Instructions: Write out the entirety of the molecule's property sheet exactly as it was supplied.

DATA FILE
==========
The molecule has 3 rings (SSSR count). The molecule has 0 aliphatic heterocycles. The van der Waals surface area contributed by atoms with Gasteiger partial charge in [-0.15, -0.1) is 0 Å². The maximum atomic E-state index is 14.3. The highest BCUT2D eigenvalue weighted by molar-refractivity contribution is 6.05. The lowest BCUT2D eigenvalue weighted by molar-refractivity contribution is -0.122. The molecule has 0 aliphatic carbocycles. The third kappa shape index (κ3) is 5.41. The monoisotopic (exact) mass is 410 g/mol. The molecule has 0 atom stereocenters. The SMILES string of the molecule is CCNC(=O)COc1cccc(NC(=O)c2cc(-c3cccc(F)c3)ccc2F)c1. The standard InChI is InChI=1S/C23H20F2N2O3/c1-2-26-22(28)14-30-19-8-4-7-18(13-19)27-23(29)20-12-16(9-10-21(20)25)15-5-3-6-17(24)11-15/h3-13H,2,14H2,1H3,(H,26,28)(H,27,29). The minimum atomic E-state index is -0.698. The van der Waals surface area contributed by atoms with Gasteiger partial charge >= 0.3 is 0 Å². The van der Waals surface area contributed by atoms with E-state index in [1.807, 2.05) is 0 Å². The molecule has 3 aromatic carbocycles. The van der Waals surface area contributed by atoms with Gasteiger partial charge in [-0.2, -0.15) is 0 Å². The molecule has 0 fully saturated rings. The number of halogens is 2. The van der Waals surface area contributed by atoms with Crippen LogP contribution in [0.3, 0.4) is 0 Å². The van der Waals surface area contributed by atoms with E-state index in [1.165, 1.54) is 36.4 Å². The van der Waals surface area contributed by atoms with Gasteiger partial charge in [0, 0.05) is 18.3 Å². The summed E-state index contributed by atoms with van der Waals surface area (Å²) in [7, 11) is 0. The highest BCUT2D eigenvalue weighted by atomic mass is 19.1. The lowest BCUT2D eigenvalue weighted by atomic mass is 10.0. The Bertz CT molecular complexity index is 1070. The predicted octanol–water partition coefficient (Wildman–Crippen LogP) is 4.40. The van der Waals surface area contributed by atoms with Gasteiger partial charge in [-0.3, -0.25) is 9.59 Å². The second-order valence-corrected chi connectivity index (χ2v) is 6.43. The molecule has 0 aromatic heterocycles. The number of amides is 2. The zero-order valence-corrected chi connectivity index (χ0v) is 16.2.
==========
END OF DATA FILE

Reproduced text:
The molecule has 3 rings (SSSR count). The molecule has 0 aliphatic heterocycles. The van der Waals surface area contributed by atoms with Gasteiger partial charge in [-0.15, -0.1) is 0 Å². The maximum atomic E-state index is 14.3. The highest BCUT2D eigenvalue weighted by molar-refractivity contribution is 6.05. The lowest BCUT2D eigenvalue weighted by molar-refractivity contribution is -0.122. The molecule has 0 aliphatic carbocycles. The third kappa shape index (κ3) is 5.41. The monoisotopic (exact) mass is 410 g/mol. The molecule has 0 atom stereocenters. The SMILES string of the molecule is CCNC(=O)COc1cccc(NC(=O)c2cc(-c3cccc(F)c3)ccc2F)c1. The standard InChI is InChI=1S/C23H20F2N2O3/c1-2-26-22(28)14-30-19-8-4-7-18(13-19)27-23(29)20-12-16(9-10-21(20)25)15-5-3-6-17(24)11-15/h3-13H,2,14H2,1H3,(H,26,28)(H,27,29). The minimum atomic E-state index is -0.698. The van der Waals surface area contributed by atoms with Gasteiger partial charge >= 0.3 is 0 Å². The van der Waals surface area contributed by atoms with E-state index in [1.807, 2.05) is 0 Å². The molecule has 3 aromatic carbocycles. The van der Waals surface area contributed by atoms with Gasteiger partial charge in [-0.2, -0.15) is 0 Å². The molecule has 0 fully saturated rings. The number of halogens is 2. The van der Waals surface area contributed by atoms with Crippen LogP contribution in [0.3, 0.4) is 0 Å². The van der Waals surface area contributed by atoms with E-state index in [1.165, 1.54) is 36.4 Å². The van der Waals surface area contributed by atoms with Gasteiger partial charge in [0, 0.05) is 18.3 Å². The summed E-state index contributed by atoms with van der Waals surface area (Å²) in [7, 11) is 0. The highest BCUT2D eigenvalue weighted by atomic mass is 19.1. The lowest BCUT2D eigenvalue weighted by atomic mass is 10.0. The Bertz CT molecular complexity index is 1070. The predicted octanol–water partition coefficient (Wildman–Crippen LogP) is 4.40. The van der Waals surface area contributed by atoms with Gasteiger partial charge in [-0.3, -0.25) is 9.59 Å². The second-order valence-corrected chi connectivity index (χ2v) is 6.43. The molecule has 0 aromatic heterocycles. The number of amides is 2. The zero-order valence-corrected chi connectivity index (χ0v) is 16.2.